Step 1: Create a federal student aid account.
To begin the process of applying for financial aid, you and a parent must each create a Federal student aid account at studentaid.gov. This is the same site you will use to complete the FAFSA and apply for student loans (if you need them).
Step 2: Complete the FAFSA.
The FAFSA is your application for federal, state, and college-based financial aid. Complete the form at studentaid.gov or via the MyStudentAid app on or after October 1.
The FAFSA will ask a series of questions about your family income, assets, household size, and the number of family members in college. The colleges you list on the application will receive your FAFSA results and will use that information to award financial aid.
Complete the form before the colleges’ priority date to get the best financial aid package. Renew the FAFSA every year you’re in college. Use our FAFSA Tools to make completing the FAFSA easier.
Step 3: Expect a Student Aid Report.
You’ll receive a Student Aid Report (SAR) via an email link 3-5 days after you submit the FAFSA. The SAR tells you that your FAFSA was received – and if there’s more you need to do before your FAFSA can be processed.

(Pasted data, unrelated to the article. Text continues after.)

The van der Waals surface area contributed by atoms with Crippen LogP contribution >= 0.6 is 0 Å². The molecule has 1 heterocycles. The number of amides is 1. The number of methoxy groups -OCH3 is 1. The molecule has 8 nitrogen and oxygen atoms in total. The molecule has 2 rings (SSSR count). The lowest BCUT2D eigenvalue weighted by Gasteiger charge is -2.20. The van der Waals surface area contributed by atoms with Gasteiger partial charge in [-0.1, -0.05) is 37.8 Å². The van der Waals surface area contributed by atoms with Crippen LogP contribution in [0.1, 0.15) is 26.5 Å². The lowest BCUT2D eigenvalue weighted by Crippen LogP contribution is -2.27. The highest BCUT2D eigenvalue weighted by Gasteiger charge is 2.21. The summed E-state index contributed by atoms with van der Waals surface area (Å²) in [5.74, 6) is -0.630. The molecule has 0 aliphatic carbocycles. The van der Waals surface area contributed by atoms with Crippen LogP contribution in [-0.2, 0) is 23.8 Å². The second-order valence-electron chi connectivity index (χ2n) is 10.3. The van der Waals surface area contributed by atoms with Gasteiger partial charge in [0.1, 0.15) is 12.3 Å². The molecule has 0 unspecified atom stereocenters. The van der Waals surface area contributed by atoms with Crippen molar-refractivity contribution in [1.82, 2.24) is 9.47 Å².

Step 4: Be prepared for verification.
Watch your student portal and email closely as the colleges might request documents to verify your FAFSA information. The colleges will not process your financial aid package until you provide the required documents.
Step 5: Compare award letters.
After the colleges you listed on your FAFSA accept you for admission, they will send you an award letter explaining the types of financial aid they’re offering based on your FAFSA results. Respond to all award letters by their deadlines.
Compare the award letters to determine what you would need to spend out-of-pocket or borrow to cover the full cost of your education at each school.
Step 6: Apply for student loans.
If you need student loans, your college will direct you to the necessary forms. Allow several weeks processing time.
Before you borrow to cover college expenses, carefully consider all your options such as scholarships, living at home, attending a lower-cost school, and working part-time to cover personal expenses. Borrow as little as possible so you don’t leave college with a huge debt.
Step 7: Apply for scholarships.
If you haven’t already started searching for scholarships, do so now! This Scholarship Tip Sheet will help guide you in the right direction.
This is a lot to take in, so don’t hesitate to ask for help! Contact the EducationQuest office nearest you for help completing the FAFSA, or to ask questions as you complete the entire financial aid process. And the best part is that all of our services are FREE!